It is also pride that makes us live for the sake of how we appear in others eyes, rather than for the sake of truth and real feelings and our own interests. Our whole goal then is to create an impression. That seems more important than anything, including the awareness that this is a tragic waste of time, since any gain is totally imaginary.

We tuck a lot of prideful behaviors behind our ego, including all our defensive strategies—submission, aggression and withdrawal—and their cover-up masks which are intended to hide them—power masks, love masks and serenity masks—along with our shame of being exposed, and our embarrassment about our real feelings. These are all tricks of the ego designed to keep us small. No joke, that’s what the ego is going for.

So where’s that third fairest-of-them-all quality, self-will? If we find the other two, it must also be in the house. Ah, here it is: our stubbornness and spite, our resistance and defiance and rigidity. In all of these, we are stiffening against change and against expanding ourselves into new spiritual territory. Here, the trick is to make being rigid look more appealing than something threatening like being flexible and open. The latter could be downright humiliating. Lions and tigers and bears, oh my.

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The tricks of the ego are intended to keep us in isolation. But we’re like ventriloquists the way we throw our refusal to move on something like another person’s idiosyncrasies or shortcomings. We hold back in order to punish a specific person—perhaps a parent or parent-substitute or other authority figure. We don’t want people to see our general spiteful attitude toward life itself.

Our fears fill up the categories of worry and anxiety, or apprehension about living. These are joy-killers that suck the peace and freedom out of life—you know, those things we can only experience when we’re present in the moment. Change, according to our ego, could snuff out life in an instant.

The ego is up to its old tricks when we attempt to keep ourselves safe by denying pleasure and the movement of creativity. Per the ego, we must stay very afraid. For instance, we fear exposing our real feelings, which denies relating deeply with others. Here are a few more things up the ego’s sleeve: inattentiveness, absentmindedness and lack of concentration. For how can we possibly transcend ourselves if we can’t pay attention?

Let’s not kid ourselves, it’s going to take some single-pointed focusing if we want to outgrow our present limited state. If we’re too lazy, tired or just plain passive to crank up some effort, we’re dead in the water. The ego will make movement seem exhausting, undesirable and downright impossible. The tricks can go on and on.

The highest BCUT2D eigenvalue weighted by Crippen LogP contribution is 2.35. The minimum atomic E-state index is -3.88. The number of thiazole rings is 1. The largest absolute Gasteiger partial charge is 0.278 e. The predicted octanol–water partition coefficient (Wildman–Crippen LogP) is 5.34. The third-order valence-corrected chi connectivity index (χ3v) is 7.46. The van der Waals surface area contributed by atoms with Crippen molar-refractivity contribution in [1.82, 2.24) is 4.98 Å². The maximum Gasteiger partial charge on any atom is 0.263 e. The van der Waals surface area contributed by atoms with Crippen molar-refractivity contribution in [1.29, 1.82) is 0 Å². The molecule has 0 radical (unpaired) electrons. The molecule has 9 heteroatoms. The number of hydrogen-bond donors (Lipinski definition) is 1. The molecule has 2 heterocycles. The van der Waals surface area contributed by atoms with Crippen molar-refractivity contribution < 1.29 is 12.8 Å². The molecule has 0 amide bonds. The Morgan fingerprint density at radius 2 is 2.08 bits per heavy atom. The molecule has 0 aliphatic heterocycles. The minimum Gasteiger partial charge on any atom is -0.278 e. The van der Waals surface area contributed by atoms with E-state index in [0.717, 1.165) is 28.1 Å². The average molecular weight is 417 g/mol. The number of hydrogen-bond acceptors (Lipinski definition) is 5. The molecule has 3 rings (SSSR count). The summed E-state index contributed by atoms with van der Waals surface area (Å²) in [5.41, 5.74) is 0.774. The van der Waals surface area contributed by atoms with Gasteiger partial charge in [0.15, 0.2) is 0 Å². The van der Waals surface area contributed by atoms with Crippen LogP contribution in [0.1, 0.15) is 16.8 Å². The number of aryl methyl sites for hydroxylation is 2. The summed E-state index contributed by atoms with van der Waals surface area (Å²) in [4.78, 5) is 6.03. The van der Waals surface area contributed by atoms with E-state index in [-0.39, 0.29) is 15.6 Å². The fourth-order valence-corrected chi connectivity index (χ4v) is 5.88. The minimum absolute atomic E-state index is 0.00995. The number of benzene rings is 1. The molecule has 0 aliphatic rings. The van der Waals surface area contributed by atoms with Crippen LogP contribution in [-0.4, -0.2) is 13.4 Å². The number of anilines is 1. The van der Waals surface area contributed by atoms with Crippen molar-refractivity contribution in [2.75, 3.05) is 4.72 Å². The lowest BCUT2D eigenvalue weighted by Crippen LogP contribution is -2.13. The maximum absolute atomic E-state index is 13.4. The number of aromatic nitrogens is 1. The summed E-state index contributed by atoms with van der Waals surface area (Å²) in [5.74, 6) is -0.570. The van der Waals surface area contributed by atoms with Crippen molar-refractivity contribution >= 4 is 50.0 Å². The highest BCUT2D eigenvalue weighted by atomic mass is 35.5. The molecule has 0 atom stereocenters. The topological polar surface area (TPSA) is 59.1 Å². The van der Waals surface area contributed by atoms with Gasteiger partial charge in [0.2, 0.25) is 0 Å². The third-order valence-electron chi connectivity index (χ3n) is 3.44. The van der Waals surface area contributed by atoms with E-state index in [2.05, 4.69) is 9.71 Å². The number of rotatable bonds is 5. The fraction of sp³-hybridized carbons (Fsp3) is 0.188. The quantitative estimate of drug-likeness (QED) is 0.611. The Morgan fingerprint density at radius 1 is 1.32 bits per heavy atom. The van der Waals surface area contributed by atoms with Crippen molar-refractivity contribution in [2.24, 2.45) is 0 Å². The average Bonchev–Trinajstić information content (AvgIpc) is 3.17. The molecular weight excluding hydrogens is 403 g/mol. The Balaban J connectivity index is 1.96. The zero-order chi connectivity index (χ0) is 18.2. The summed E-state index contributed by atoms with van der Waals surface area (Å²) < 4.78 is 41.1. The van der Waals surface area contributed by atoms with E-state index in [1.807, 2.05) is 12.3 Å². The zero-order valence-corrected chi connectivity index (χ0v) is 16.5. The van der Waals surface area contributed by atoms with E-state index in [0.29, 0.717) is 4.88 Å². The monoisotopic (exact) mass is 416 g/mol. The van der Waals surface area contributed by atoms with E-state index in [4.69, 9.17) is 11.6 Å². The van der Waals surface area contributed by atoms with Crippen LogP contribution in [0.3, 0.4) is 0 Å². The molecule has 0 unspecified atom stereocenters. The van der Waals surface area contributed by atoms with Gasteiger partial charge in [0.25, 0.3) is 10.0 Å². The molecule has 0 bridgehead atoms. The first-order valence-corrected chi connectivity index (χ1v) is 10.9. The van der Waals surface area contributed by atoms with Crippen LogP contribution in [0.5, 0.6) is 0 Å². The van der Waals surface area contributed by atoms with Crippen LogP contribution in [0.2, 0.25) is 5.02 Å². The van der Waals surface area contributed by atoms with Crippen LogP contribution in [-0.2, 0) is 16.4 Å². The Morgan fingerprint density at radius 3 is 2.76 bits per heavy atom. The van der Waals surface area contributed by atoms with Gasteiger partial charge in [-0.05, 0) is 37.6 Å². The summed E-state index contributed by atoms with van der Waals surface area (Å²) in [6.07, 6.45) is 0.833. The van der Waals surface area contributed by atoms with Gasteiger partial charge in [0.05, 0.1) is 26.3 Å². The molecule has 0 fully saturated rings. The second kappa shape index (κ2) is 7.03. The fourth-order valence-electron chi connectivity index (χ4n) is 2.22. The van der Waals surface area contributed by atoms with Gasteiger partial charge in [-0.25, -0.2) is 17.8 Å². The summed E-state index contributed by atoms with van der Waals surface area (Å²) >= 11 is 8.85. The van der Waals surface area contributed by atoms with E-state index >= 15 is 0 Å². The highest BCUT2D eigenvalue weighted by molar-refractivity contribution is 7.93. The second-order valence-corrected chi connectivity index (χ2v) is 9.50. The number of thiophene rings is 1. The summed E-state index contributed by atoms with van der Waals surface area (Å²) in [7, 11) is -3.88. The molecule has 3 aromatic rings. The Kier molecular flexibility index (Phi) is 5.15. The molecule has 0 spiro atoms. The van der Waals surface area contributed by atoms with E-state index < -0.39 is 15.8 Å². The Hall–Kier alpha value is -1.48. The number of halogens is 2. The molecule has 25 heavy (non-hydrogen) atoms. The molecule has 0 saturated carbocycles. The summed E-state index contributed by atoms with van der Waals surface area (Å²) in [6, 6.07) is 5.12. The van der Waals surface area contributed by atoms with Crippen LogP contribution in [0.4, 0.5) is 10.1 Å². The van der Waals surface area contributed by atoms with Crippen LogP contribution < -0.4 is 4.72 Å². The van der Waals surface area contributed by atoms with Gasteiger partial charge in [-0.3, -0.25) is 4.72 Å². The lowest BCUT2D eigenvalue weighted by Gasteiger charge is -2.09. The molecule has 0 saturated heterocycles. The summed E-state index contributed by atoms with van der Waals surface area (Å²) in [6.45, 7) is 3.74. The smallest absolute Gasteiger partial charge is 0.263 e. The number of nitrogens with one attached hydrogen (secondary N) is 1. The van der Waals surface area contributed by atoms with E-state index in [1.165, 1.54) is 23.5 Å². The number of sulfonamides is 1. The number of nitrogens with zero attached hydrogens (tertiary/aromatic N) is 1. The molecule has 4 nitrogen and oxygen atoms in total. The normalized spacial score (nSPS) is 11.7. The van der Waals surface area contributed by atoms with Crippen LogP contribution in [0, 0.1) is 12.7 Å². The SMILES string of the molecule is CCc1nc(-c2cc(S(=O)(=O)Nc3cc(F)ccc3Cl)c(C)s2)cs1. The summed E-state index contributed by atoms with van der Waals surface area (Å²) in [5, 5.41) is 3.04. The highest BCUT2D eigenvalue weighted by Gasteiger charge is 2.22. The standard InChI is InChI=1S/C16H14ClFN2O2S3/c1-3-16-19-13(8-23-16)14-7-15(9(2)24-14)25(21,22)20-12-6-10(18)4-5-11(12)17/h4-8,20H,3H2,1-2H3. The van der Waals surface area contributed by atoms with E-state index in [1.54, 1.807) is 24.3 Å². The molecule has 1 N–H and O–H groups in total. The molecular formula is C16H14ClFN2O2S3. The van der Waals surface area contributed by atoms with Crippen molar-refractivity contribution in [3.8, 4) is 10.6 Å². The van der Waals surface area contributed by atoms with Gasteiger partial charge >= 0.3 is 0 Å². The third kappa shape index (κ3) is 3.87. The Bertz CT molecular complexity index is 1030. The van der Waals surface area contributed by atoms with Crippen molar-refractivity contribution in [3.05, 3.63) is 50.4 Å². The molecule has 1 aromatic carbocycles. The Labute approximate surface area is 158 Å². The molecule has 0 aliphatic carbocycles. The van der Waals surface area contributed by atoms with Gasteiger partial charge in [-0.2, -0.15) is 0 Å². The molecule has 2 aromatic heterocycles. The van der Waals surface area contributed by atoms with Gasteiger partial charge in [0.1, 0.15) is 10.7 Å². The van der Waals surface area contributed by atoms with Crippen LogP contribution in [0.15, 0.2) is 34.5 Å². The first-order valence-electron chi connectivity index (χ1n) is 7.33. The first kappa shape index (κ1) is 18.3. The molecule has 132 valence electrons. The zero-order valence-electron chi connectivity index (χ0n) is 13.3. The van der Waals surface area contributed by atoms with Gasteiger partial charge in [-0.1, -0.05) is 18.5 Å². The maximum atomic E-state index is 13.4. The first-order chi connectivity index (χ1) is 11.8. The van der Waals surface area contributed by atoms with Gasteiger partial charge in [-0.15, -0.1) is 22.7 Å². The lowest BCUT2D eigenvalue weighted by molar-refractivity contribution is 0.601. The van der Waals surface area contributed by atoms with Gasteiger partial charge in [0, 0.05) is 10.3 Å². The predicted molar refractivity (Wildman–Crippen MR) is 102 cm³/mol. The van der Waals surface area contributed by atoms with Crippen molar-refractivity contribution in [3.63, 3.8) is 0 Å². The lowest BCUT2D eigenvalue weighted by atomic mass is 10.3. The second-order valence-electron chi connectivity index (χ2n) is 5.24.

Here’s a good one: we make way more of someone else’s negativity than we need to. We act suspicious and distrusting of others, justifying our withholding of ourselves. We avoid the natural movement of expanding toward union.

The position of the ego is both preposterous and paradoxical. It is inherently unhappy because it feels finite and limited. The ego can’t see beyond its own edges, and what it does see is so limited it creates a warped sense of reality. The ego feels powerless within a big meaningless universe it can’t fully grasp.

The way out of this jam is for the ego to overcome its temptation to stay little—to stay put. Paradoxically, it does all in its might to remain in a limited state that makes life lonely and fearful and meaningless. Hmmmm.

From the ego’s point of view, death is terrifying. We can try to deny this, but we can’t actually dissolve this awful feeling as long as the ego stays trapped in the narrow confines of itself. But sooner or later, we all have to look our fear of death straight in the face, whether we feel it acutely or just have a gnawing sense of it in our belly. But despite the discomfort of this feeling, the ego clings to its fragmented condition, making it impossible to hop over the imaginary line between life and death. It’s really quite crazy the way we cling to the thing we battle against.

This, however, is the universal state that we are each called upon to transcend. We have to get over ourselves. We must grope in the dark, using whatever parts of ourselves we have at our disposal, to understand how the ego operates—and then cut off its funding.